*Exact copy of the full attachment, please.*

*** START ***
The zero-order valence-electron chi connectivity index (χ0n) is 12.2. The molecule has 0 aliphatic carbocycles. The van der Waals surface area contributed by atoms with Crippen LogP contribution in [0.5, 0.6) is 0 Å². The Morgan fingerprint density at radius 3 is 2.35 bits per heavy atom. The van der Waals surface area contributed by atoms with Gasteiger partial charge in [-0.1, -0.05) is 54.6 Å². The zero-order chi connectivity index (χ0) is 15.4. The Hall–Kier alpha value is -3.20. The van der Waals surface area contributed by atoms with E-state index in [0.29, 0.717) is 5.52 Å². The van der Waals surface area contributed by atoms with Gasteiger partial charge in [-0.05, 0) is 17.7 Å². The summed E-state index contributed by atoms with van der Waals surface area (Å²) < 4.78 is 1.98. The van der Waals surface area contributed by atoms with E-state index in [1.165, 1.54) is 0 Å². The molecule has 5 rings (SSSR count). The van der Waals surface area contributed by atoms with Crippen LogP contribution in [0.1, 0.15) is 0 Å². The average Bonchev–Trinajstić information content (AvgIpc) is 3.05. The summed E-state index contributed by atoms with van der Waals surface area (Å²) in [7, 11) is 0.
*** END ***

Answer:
The zero-order valence-electron chi connectivity index (χ0n) is 12.2. The molecule has 0 aliphatic carbocycles. The van der Waals surface area contributed by atoms with Crippen LogP contribution in [0.5, 0.6) is 0 Å². The Morgan fingerprint density at radius 3 is 2.35 bits per heavy atom. The van der Waals surface area contributed by atoms with Gasteiger partial charge in [-0.1, -0.05) is 54.6 Å². The zero-order chi connectivity index (χ0) is 15.4. The Hall–Kier alpha value is -3.20. The van der Waals surface area contributed by atoms with E-state index in [0.29, 0.717) is 5.52 Å². The van der Waals surface area contributed by atoms with Gasteiger partial charge in [-0.05, 0) is 17.7 Å². The summed E-state index contributed by atoms with van der Waals surface area (Å²) < 4.78 is 1.98. The van der Waals surface area contributed by atoms with E-state index in [1.165, 1.54) is 0 Å². The molecule has 5 rings (SSSR count). The van der Waals surface area contributed by atoms with Crippen LogP contribution in [0.1, 0.15) is 0 Å². The average Bonchev–Trinajstić information content (AvgIpc) is 3.05. The summed E-state index contributed by atoms with van der Waals surface area (Å²) in [7, 11) is 0.